My top tip at this stage is to gently wash the root mass to remove clumps of soil to help you identify the separate root networks and make it easier to pull them apart
3. Separating New Tubers From Parent Plant
Start by pulling away at these smaller root systems. I generally find a few will come away easily by hand but if not, you can use the edge of a sharp spade or a knife to cut them away. It is important to ensure that each tuber or section of tubers has a solid root system attached and in place.
You can plant the main crown into a new larger pot or back in the ground then take the separated tubers and pot them up using your moist potting compost mix and continue with the general care process for an elephant plant.
Best Time To Divide Elephant Ears
The division method is the most favoured and successful technique for propagating larger elephant ear plants. It is key to get the timing right if you are opting for this technique as it can require you to dig up the entire plant. It, therefore, lends itself to be done when you are ready to move plants around in your garden or if your specimen has outgrown its current pot.
Even for a houseplant, I find it is best to wait until the outdoor temperature has reached above 45 – 50 degrees Fahrenheit, to avoid the cooler winter months. However, it is also advisable not to dig up and divide when the plant is actively growing in the height of summer as you will be disturbing the roots. For maximum success and minimum damage, the Spring is perfect and be sure to only try and divide a plant that has healthy green leaves and is thriving.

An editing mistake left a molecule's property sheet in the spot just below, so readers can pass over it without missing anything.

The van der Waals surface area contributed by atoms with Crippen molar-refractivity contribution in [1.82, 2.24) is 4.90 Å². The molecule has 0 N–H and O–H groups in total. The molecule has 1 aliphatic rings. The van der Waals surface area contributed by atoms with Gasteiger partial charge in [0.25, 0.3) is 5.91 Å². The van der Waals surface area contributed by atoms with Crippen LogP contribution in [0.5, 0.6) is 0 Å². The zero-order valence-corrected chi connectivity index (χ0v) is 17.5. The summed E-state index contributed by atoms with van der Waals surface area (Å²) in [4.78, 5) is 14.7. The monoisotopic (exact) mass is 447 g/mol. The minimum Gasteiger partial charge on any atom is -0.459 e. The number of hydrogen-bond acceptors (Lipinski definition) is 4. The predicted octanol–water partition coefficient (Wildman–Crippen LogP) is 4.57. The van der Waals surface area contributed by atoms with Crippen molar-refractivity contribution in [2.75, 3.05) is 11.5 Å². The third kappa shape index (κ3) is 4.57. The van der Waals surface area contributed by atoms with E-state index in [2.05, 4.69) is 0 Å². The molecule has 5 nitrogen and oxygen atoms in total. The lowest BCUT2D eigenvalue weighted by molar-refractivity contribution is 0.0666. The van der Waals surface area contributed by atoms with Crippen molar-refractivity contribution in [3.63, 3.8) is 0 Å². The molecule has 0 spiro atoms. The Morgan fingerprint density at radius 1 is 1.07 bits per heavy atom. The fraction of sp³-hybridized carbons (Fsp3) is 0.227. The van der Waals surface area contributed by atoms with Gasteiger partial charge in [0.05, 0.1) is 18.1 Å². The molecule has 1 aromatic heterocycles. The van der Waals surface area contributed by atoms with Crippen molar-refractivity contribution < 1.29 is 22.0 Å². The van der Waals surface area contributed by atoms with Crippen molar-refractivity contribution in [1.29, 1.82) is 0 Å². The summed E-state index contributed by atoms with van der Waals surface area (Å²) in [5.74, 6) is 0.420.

Storing Elephant Ear Tubers Over Winter
As elephant ears originate from the tropical climate of South East Asia they are not cold hardy so if you are growing them outdoors it is unlikely they would survive the harsh winters of some of the more Northern States.
A potted Elephant Ear plant can simply be moved into a warm greenhouse, conservatory or warm window space indoors.
But if you have grown them in the ground and have a flourishing plant you would like to preserve for next summer, fear not, it is possible to store your plant over winter by following these few steps.
- Once temperatures drop and frosts start to arrive cut your plant down to 6 inches in height.
- Dig up the roots following the same technique as described in the division method section.
- Single out each tuber and gently clean and rinse away the mud and other detritus.
- Lay the tubers in a warm room to fully dry out.
- Put the dry tubers into a wooden box and cover it with a mix of moss and peat.
- Store this box in a dark and dry environment to ensure they stay dormant over winter.
- Once Spring arrives you can re-pot each tuber.
FAQ How To Propagate Elephant Ears
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Ben's horticultural interest grew when graduating from Hertfordshire University in 1997. Having contributed to numerous publications including Better Homes & Gardens, Garden Design Magazine, and The English Garden. He is also the author of Propagating Houseplants Made Easy.